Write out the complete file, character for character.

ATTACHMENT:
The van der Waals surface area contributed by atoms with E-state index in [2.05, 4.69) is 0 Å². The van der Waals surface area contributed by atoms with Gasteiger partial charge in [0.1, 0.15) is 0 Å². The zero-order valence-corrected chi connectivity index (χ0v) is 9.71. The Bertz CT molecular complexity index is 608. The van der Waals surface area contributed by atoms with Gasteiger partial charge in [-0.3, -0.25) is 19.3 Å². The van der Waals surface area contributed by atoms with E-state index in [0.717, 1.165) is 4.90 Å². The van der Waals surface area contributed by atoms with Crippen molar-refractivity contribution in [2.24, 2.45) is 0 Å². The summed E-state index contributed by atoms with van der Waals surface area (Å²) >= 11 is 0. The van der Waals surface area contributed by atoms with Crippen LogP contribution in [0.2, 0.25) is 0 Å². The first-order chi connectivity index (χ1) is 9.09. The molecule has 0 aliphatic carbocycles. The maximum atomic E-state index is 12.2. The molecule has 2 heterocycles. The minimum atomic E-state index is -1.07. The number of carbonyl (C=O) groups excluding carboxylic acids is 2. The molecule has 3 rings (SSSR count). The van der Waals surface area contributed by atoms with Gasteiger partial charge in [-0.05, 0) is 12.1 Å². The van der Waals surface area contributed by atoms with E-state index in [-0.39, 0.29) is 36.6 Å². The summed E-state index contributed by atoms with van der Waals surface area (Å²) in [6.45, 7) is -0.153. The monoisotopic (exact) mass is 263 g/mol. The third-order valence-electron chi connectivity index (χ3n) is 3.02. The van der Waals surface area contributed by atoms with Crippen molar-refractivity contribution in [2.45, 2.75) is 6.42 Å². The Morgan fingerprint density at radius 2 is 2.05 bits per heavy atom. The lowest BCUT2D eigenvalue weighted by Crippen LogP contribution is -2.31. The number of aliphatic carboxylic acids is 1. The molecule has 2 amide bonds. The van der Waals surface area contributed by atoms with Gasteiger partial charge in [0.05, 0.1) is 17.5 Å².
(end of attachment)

The van der Waals surface area contributed by atoms with E-state index in [2.05, 4.69) is 0 Å². The van der Waals surface area contributed by atoms with Gasteiger partial charge in [0.1, 0.15) is 0 Å². The zero-order valence-corrected chi connectivity index (χ0v) is 9.71. The Bertz CT molecular complexity index is 608. The van der Waals surface area contributed by atoms with Gasteiger partial charge in [-0.3, -0.25) is 19.3 Å². The van der Waals surface area contributed by atoms with E-state index in [0.717, 1.165) is 4.90 Å². The van der Waals surface area contributed by atoms with Crippen molar-refractivity contribution in [2.24, 2.45) is 0 Å². The summed E-state index contributed by atoms with van der Waals surface area (Å²) >= 11 is 0. The van der Waals surface area contributed by atoms with Crippen LogP contribution in [0.2, 0.25) is 0 Å². The first-order chi connectivity index (χ1) is 9.09. The molecule has 0 aliphatic carbocycles. The maximum atomic E-state index is 12.2. The molecule has 2 heterocycles. The minimum atomic E-state index is -1.07. The number of carbonyl (C=O) groups excluding carboxylic acids is 2. The molecule has 3 rings (SSSR count). The van der Waals surface area contributed by atoms with Gasteiger partial charge in [-0.05, 0) is 12.1 Å². The van der Waals surface area contributed by atoms with E-state index in [-0.39, 0.29) is 36.6 Å². The summed E-state index contributed by atoms with van der Waals surface area (Å²) in [6.45, 7) is -0.153. The monoisotopic (exact) mass is 263 g/mol. The third-order valence-electron chi connectivity index (χ3n) is 3.02. The van der Waals surface area contributed by atoms with Crippen molar-refractivity contribution in [2.45, 2.75) is 6.42 Å². The Morgan fingerprint density at radius 2 is 2.05 bits per heavy atom. The lowest BCUT2D eigenvalue weighted by Crippen LogP contribution is -2.31. The number of aliphatic carboxylic acids is 1. The molecule has 2 amide bonds. The van der Waals surface area contributed by atoms with Gasteiger partial charge in [0.05, 0.1) is 17.5 Å².